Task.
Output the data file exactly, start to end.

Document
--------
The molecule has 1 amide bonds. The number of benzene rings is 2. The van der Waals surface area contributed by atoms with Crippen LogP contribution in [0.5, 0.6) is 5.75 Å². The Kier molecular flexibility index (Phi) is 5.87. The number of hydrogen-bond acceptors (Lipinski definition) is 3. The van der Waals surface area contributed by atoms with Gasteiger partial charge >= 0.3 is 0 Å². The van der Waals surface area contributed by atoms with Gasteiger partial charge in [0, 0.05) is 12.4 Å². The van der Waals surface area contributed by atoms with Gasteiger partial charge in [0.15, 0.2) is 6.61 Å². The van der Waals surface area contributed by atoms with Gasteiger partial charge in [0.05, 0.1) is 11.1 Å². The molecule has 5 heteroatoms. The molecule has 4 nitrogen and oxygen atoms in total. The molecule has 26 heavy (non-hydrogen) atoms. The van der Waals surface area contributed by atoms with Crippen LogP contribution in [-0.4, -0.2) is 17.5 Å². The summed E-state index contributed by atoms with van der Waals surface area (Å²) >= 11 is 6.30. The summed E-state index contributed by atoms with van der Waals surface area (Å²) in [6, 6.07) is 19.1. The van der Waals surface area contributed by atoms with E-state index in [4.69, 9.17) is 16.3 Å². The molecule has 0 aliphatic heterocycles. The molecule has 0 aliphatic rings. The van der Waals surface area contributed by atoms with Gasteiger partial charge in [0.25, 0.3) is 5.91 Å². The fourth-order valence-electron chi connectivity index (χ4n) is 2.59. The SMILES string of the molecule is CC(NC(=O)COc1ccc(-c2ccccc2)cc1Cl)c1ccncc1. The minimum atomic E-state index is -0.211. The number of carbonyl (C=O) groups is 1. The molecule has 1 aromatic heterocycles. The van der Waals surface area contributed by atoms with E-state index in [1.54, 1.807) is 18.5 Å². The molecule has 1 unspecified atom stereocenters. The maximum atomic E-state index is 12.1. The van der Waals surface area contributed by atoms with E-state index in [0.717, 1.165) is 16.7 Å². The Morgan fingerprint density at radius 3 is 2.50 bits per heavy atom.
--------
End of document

The molecule has 1 amide bonds. The number of benzene rings is 2. The van der Waals surface area contributed by atoms with Crippen LogP contribution in [0.5, 0.6) is 5.75 Å². The Kier molecular flexibility index (Phi) is 5.87. The number of hydrogen-bond acceptors (Lipinski definition) is 3. The van der Waals surface area contributed by atoms with Gasteiger partial charge >= 0.3 is 0 Å². The van der Waals surface area contributed by atoms with Gasteiger partial charge in [0, 0.05) is 12.4 Å². The van der Waals surface area contributed by atoms with Gasteiger partial charge in [0.15, 0.2) is 6.61 Å². The van der Waals surface area contributed by atoms with Gasteiger partial charge in [0.05, 0.1) is 11.1 Å². The molecule has 5 heteroatoms. The molecule has 4 nitrogen and oxygen atoms in total. The molecule has 26 heavy (non-hydrogen) atoms. The van der Waals surface area contributed by atoms with Crippen LogP contribution in [-0.4, -0.2) is 17.5 Å². The summed E-state index contributed by atoms with van der Waals surface area (Å²) >= 11 is 6.30. The summed E-state index contributed by atoms with van der Waals surface area (Å²) in [6, 6.07) is 19.1. The van der Waals surface area contributed by atoms with E-state index in [4.69, 9.17) is 16.3 Å². The molecule has 0 aliphatic heterocycles. The molecule has 0 aliphatic rings. The van der Waals surface area contributed by atoms with Gasteiger partial charge in [0.25, 0.3) is 5.91 Å². The fourth-order valence-electron chi connectivity index (χ4n) is 2.59. The SMILES string of the molecule is CC(NC(=O)COc1ccc(-c2ccccc2)cc1Cl)c1ccncc1. The minimum atomic E-state index is -0.211. The number of carbonyl (C=O) groups is 1. The molecule has 1 aromatic heterocycles. The van der Waals surface area contributed by atoms with E-state index in [1.54, 1.807) is 18.5 Å². The molecule has 1 unspecified atom stereocenters. The maximum atomic E-state index is 12.1. The van der Waals surface area contributed by atoms with E-state index in [0.717, 1.165) is 16.7 Å². The Morgan fingerprint density at radius 3 is 2.50 bits per heavy atom.